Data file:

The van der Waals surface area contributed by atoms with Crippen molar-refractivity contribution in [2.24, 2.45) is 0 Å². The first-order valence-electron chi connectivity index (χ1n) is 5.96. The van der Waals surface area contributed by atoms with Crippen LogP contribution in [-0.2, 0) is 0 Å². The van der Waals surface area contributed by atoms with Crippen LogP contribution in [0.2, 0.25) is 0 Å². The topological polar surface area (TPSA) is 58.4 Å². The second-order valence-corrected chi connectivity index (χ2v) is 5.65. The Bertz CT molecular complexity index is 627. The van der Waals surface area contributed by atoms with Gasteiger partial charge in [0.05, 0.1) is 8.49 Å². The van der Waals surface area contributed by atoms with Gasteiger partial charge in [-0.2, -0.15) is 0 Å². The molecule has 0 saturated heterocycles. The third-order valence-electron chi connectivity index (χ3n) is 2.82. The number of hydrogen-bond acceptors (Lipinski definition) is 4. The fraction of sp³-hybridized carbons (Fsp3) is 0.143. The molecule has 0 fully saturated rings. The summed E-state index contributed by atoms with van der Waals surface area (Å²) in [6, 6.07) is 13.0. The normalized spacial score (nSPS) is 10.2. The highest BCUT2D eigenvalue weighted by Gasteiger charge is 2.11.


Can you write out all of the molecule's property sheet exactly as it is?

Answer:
The van der Waals surface area contributed by atoms with Crippen molar-refractivity contribution in [2.24, 2.45) is 0 Å². The first-order valence-electron chi connectivity index (χ1n) is 5.96. The van der Waals surface area contributed by atoms with Crippen LogP contribution in [-0.2, 0) is 0 Å². The van der Waals surface area contributed by atoms with Crippen LogP contribution in [0.2, 0.25) is 0 Å². The topological polar surface area (TPSA) is 58.4 Å². The second-order valence-corrected chi connectivity index (χ2v) is 5.65. The Bertz CT molecular complexity index is 627. The van der Waals surface area contributed by atoms with Gasteiger partial charge in [0.05, 0.1) is 8.49 Å². The van der Waals surface area contributed by atoms with Gasteiger partial charge in [-0.2, -0.15) is 0 Å². The molecule has 0 saturated heterocycles. The third-order valence-electron chi connectivity index (χ3n) is 2.82. The number of hydrogen-bond acceptors (Lipinski definition) is 4. The fraction of sp³-hybridized carbons (Fsp3) is 0.143. The molecule has 0 fully saturated rings. The summed E-state index contributed by atoms with van der Waals surface area (Å²) in [6, 6.07) is 13.0. The normalized spacial score (nSPS) is 10.2. The highest BCUT2D eigenvalue weighted by Gasteiger charge is 2.11.